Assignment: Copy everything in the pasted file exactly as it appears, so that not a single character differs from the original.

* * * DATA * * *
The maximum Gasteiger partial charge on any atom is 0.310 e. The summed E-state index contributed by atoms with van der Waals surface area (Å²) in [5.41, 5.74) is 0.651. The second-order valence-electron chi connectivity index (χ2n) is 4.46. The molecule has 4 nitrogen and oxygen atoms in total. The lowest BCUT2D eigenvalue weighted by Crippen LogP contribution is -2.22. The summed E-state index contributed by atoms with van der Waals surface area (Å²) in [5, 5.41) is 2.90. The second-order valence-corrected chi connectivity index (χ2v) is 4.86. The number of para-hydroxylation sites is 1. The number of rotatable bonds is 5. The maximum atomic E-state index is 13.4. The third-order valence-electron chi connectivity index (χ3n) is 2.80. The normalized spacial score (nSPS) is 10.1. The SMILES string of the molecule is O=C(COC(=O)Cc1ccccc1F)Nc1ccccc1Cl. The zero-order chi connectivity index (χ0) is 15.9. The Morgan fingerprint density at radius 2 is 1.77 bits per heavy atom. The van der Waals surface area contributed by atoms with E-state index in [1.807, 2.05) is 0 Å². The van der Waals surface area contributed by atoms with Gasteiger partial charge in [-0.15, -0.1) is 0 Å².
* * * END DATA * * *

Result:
The maximum Gasteiger partial charge on any atom is 0.310 e. The summed E-state index contributed by atoms with van der Waals surface area (Å²) in [5.41, 5.74) is 0.651. The second-order valence-electron chi connectivity index (χ2n) is 4.46. The molecule has 4 nitrogen and oxygen atoms in total. The lowest BCUT2D eigenvalue weighted by Crippen LogP contribution is -2.22. The summed E-state index contributed by atoms with van der Waals surface area (Å²) in [5, 5.41) is 2.90. The second-order valence-corrected chi connectivity index (χ2v) is 4.86. The number of para-hydroxylation sites is 1. The number of rotatable bonds is 5. The maximum atomic E-state index is 13.4. The third-order valence-electron chi connectivity index (χ3n) is 2.80. The normalized spacial score (nSPS) is 10.1. The SMILES string of the molecule is O=C(COC(=O)Cc1ccccc1F)Nc1ccccc1Cl. The zero-order chi connectivity index (χ0) is 15.9. The Morgan fingerprint density at radius 2 is 1.77 bits per heavy atom. The van der Waals surface area contributed by atoms with E-state index in [1.807, 2.05) is 0 Å². The van der Waals surface area contributed by atoms with Gasteiger partial charge in [-0.15, -0.1) is 0 Å².